Wolverine scoring early in the season, when the rest of the batters seemed to
be confronting a pitched ball for the first time. By the middle of May he had
six home runs and 25 rbi's, every one of them seemingly coming in the clut-
ch.
Fourth Star: Moby Benedict. It is easy not to take the veteran coach
seriously. Benedict seems to be one long cliche at times, piling up enough
"That's baseball" excuses to make Ralph Houk proud.
But there can be no question that the Coach of the Wolverines did exactly
that: COACH. He didn't give up the ship and panic when Michigan was
struggling, and he didn't let his players get over confident when the,Cam-
pionship was within reach.

Tigers split with
Birds in away twinbill

BALTIMORE (AP)-Andres Mora's
first home run since being recalled
from the minor leagues May 15 gave
Baltimore's Jim Palmer a 1-0 victory
over Detroit for a split of last night's
For more sports, see Page 15
twi-night doubleheader with the Tigers.
The Tigers, who had lost 11 straight
games in Baltimore since July 31, 1976,
won the opener 3-2 on a ninth-inning
single by Aurelio Rodriguez, a late-
inning defensive replacement.
Mora won the nightcap with his

homer off Bob Sykes, who had won his
first three starts for Detroit after being
called up from the minors.
PALMER, 5-4, allowed six hits-two
apiece by Rusty Staub, Jason Thom-
pson and Steve Kemp-while knotching
his 199th career victory. The Tigers
loaded the bases in the sixth on a double
by Thompson and two walks, but
Palmer retired Milt May on a fly ball.
May's third hit of the opener laun-
ched Detroit's winning rally off Dennis
Martinez, 3-3. Steve Dillard ran for May
and scored on the hit by Rodriguez after
being sacrificed to second.

Burn baby burn
Dance instructor Mary "Sarge" Williams leads the players of the Knoxville
Farragut High School football team through a ballet routine during spring
conditioning drills.Step lightly boys.
SPOR TS OF THE DAILY:
A-maya rolls in Italy
ROME-Giant-killer Victor Amaya Bosox cruise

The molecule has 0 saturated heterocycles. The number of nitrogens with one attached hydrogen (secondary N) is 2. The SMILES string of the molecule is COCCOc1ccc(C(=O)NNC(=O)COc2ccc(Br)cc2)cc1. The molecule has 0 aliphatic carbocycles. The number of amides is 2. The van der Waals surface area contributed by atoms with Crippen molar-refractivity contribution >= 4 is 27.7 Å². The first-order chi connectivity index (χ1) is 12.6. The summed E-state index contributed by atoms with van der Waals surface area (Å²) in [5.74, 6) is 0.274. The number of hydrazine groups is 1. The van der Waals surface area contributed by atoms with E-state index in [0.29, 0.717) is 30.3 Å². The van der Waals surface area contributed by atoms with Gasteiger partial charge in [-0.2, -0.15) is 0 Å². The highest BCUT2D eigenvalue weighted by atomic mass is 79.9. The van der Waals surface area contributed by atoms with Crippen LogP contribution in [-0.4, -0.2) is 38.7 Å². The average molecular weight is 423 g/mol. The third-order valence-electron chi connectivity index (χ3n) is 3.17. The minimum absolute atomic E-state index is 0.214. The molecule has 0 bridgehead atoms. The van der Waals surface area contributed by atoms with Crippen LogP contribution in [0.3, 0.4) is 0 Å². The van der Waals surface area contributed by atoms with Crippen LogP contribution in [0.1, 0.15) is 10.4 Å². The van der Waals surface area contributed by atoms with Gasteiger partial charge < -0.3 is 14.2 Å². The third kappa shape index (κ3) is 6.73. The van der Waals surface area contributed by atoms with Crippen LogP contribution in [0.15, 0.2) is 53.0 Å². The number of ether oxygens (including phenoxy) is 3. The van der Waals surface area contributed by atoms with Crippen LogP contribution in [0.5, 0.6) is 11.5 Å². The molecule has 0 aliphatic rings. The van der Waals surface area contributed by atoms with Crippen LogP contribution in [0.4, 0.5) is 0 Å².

won his second-round match in the
$230,000 Italian Open Tennis Tour- TO8ONTO-Jack Brohamer and
nament yesterday by ousting Colom- Carlton Fisk hit two-run homers and
bian Ivan Molina 4-6, 6-1, 6-4. Mike Torrez tossed a seven-hitter for
The unranked Amaya, a 23-year-old his sixth victory as the Boston Red Sox
University of Michigan graduate, had downed the Toronto Blue Jays 8-2 last
eliminated seventh-seeded Corrado night.
Barazzutti of Italy in the first round Brohamer's first home run of the
Tuesday. seasop, which gave the Red Sox a 2-0
Another American, third-ranked lead with two out in the second inning,
Brian Gottfried, whipped Australian came against former Tiger Dave
Colin Dibley 6-1, 6-3, and fourth-seeded Lemanczyk, 1-8, with Fred Lynn
Eddie Dibbs of the United States aboard via a walk. Rick Burleson's
disposed of Argentine Jose Clerc 6-1, 6-3 bloop double and Jerry Remy's single
in second-round play yesterday. produced the third Boston run in the
Tennis' latest giant-killer is a giant third.
himself, taller and sturdier than some Boston got its sixth run in the seventh
basketball centers. inning without a hit off Joe Coleman,
Amaya, of Holland, Mich., 6-foot-7 another former Tiger, making his first
and 220 pounds, stunned the tourney appearance in a Toronto uniform.
Tuesday by ousting national hero Dwight Evans walked, took second on
Barazzutti 6-3, 7-6, overcoming the an infield out, and went to third when
seventh-seeded player as well as a Burleson struck out but reached first on
screaming crowd of 7,000 at the Fora Cerone's passed ball and scored as
Italico clay compound. Remy forced Burleson at second.
-AP -AP

Maor League Baseball
American League
Detroit 3-0. Baltimore2-t
Boston 8,Toronto
Cleveland at New York, pp

SCORES
NationalLeague
Cincinnati S Atlanta4
-chicago 6., Phiiadelphia 4-2
St.Louis?2, Manireaio
Pittsburgh6 New York5
y MSf4bal.
dailylibes 19.HSRI4